The Trials of Thomas Morton An Anglican Lawyer, His Puritan Foes, and the Battle for a New England Peter C. Mancall

Publication date:
14 Jan 2020
Yale University Press
296 pages: 210 x 140mm
19 b-w illus.

A new look at Thomas Morton, his controversial colonial philosophy, and his lengthy feud with the Puritans

Adding new depth to our understanding of early New England society, this riveting account of Thomas Morton explores the tensions that arose from competing colonial visions. A lawyer and fur trader, Thomas Morton dreamed of a society where Algonquian peoples and English colonists could coexist. Infamous for dancing around a maypole in defiance of his Pilgrim neighbors, Morton was reviled by the Puritans for selling guns to the natives. Colonial authorities exiled him three separate times from New England, but Morton kept returning to fight for his beliefs.
This riveting counternarrative to the familiar story of the Puritans combines a rich understanding of the period with a close reading of early texts to bring the contentious Morton to life. This volume sheds new light on the tumultuous formative decades of the American experience.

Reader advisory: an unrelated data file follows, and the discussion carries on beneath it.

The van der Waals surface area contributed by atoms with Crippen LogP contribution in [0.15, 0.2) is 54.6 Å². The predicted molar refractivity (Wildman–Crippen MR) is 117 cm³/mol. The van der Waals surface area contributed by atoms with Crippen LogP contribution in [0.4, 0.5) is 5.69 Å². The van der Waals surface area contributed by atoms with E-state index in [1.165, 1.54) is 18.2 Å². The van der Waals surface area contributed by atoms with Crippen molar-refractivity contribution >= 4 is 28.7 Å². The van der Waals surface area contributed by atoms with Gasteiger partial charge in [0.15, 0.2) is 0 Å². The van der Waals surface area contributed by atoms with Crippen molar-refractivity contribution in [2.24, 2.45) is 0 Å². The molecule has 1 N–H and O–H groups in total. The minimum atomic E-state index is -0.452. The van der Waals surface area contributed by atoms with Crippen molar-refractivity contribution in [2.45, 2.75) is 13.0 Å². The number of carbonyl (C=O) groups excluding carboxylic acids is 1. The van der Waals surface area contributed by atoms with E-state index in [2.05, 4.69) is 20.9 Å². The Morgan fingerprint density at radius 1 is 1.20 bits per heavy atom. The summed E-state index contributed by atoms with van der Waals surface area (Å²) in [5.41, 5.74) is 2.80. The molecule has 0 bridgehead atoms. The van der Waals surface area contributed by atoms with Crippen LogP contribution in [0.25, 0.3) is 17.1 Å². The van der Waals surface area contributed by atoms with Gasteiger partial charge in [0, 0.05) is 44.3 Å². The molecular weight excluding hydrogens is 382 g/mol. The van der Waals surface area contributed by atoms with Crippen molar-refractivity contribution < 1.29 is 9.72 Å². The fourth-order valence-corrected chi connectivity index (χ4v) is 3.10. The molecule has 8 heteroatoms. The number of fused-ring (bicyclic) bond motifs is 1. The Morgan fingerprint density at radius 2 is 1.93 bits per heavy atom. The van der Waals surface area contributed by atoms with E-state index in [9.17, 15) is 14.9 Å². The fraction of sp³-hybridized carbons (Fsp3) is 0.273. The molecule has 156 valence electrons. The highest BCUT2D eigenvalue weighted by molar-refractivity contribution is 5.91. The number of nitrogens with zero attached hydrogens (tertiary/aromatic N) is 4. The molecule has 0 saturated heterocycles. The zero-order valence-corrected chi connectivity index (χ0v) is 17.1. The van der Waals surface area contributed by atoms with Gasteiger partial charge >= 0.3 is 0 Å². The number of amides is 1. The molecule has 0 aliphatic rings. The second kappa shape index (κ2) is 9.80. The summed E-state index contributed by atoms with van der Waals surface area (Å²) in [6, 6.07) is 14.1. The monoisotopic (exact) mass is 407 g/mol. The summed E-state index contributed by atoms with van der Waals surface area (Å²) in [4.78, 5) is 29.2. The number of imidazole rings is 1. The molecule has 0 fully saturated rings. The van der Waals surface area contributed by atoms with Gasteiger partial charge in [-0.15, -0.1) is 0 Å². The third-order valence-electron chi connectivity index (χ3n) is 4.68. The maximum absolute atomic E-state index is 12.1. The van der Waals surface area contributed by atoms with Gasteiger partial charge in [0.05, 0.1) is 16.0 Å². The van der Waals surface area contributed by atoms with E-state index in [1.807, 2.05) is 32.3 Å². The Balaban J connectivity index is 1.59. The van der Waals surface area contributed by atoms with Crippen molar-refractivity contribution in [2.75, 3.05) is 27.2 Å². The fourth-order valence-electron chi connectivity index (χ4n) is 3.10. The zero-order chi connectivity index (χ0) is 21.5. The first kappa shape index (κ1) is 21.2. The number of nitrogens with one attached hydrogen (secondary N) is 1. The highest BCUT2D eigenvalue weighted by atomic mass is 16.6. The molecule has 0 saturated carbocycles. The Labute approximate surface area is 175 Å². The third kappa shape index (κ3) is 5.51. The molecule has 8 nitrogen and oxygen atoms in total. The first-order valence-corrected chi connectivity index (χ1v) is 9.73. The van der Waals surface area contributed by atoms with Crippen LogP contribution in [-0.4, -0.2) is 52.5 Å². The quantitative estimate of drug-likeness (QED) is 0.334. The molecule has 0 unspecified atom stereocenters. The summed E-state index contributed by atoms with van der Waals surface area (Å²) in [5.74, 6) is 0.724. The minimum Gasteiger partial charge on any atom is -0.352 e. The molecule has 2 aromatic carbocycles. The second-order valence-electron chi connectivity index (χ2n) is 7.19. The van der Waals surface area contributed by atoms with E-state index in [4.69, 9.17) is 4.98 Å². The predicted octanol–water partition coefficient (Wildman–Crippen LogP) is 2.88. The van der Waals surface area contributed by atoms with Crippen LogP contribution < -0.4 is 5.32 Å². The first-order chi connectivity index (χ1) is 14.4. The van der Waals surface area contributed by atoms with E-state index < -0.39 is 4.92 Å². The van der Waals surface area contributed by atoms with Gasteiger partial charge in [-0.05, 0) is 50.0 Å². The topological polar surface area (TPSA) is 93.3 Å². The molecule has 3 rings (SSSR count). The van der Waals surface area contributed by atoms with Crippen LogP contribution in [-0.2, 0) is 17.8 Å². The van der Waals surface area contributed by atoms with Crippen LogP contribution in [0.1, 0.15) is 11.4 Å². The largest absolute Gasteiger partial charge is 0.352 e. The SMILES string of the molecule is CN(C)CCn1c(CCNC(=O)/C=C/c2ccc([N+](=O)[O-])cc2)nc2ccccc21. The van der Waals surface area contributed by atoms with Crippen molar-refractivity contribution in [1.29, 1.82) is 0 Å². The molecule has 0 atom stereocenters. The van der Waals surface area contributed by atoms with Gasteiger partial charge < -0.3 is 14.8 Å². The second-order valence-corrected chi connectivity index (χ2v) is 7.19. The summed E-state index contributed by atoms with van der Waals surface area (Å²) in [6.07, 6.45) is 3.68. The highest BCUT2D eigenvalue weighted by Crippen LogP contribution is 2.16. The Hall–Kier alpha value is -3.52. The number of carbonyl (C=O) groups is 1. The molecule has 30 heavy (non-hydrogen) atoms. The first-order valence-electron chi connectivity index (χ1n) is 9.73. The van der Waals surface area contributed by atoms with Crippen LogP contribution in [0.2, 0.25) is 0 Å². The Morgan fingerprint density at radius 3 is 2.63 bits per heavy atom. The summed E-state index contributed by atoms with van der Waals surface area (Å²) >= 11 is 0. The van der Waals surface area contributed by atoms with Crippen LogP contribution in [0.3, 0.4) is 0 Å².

Peter C. Mancall, the Andrew W. Mellon Professor of the Humanities and professor of history and anthropology at the University of Southern California, is the author of six books about early America. He lives in Los Angeles, CA.

“Thomas Morton is one of the great anti-heroes in American history. Attorney, trader, Puritan critic, Native American admirer, Morton at last has the biography his picaresque life deserves. Peter Mancall’s deeply researched and beautifully written book brings Morton to life and promises to change the way we think about early America.”—Louis P. Masur, Rutgers University